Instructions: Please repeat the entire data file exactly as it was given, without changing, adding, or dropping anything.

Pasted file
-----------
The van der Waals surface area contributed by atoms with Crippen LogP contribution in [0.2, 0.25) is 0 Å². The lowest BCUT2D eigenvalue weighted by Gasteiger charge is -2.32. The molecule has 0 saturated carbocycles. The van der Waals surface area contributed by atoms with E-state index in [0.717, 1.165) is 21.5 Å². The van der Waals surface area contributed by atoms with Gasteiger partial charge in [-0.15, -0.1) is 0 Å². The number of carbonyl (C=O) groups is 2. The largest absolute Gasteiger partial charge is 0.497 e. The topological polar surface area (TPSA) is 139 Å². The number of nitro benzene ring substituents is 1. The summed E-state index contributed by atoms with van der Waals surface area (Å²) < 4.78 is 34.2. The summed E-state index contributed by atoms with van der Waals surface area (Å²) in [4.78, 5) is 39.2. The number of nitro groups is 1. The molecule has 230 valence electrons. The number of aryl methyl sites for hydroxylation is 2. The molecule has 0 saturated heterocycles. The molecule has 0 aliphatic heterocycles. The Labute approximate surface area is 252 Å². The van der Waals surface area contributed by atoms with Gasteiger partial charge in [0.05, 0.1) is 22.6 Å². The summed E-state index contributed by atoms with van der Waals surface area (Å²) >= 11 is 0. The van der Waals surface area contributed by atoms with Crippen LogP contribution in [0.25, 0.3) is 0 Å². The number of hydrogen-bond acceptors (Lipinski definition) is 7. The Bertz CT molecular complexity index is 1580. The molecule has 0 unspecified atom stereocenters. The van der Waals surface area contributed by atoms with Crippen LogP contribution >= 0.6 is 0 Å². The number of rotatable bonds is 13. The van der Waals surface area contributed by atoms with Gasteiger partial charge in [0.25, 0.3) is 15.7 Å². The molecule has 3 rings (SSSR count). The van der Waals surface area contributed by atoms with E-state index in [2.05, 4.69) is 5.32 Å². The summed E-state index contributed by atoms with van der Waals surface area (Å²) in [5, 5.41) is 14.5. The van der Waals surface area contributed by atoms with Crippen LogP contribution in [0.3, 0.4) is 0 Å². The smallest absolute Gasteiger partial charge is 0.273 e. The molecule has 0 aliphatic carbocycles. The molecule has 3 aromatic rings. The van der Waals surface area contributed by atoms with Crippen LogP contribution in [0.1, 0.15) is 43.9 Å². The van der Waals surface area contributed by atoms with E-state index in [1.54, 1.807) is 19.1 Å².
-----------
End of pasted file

The van der Waals surface area contributed by atoms with Crippen LogP contribution in [0.2, 0.25) is 0 Å². The lowest BCUT2D eigenvalue weighted by Gasteiger charge is -2.32. The molecule has 0 saturated carbocycles. The van der Waals surface area contributed by atoms with E-state index in [0.717, 1.165) is 21.5 Å². The van der Waals surface area contributed by atoms with Gasteiger partial charge in [-0.15, -0.1) is 0 Å². The number of carbonyl (C=O) groups is 2. The largest absolute Gasteiger partial charge is 0.497 e. The topological polar surface area (TPSA) is 139 Å². The number of nitro benzene ring substituents is 1. The summed E-state index contributed by atoms with van der Waals surface area (Å²) < 4.78 is 34.2. The summed E-state index contributed by atoms with van der Waals surface area (Å²) in [4.78, 5) is 39.2. The number of nitro groups is 1. The molecule has 230 valence electrons. The number of aryl methyl sites for hydroxylation is 2. The molecule has 0 saturated heterocycles. The molecule has 0 aliphatic heterocycles. The Labute approximate surface area is 252 Å². The van der Waals surface area contributed by atoms with Gasteiger partial charge in [0.05, 0.1) is 22.6 Å². The summed E-state index contributed by atoms with van der Waals surface area (Å²) >= 11 is 0. The van der Waals surface area contributed by atoms with Crippen LogP contribution in [0.25, 0.3) is 0 Å². The number of hydrogen-bond acceptors (Lipinski definition) is 7. The Bertz CT molecular complexity index is 1580. The molecule has 0 unspecified atom stereocenters. The van der Waals surface area contributed by atoms with Crippen LogP contribution >= 0.6 is 0 Å². The number of rotatable bonds is 13. The van der Waals surface area contributed by atoms with Gasteiger partial charge in [0.25, 0.3) is 15.7 Å². The molecule has 3 rings (SSSR count). The van der Waals surface area contributed by atoms with E-state index in [2.05, 4.69) is 5.32 Å². The summed E-state index contributed by atoms with van der Waals surface area (Å²) in [5, 5.41) is 14.5. The van der Waals surface area contributed by atoms with Crippen LogP contribution in [0.3, 0.4) is 0 Å². The smallest absolute Gasteiger partial charge is 0.273 e. The molecule has 0 aliphatic carbocycles. The molecule has 3 aromatic rings. The van der Waals surface area contributed by atoms with Crippen LogP contribution in [0.1, 0.15) is 43.9 Å². The van der Waals surface area contributed by atoms with E-state index in [1.54, 1.807) is 19.1 Å².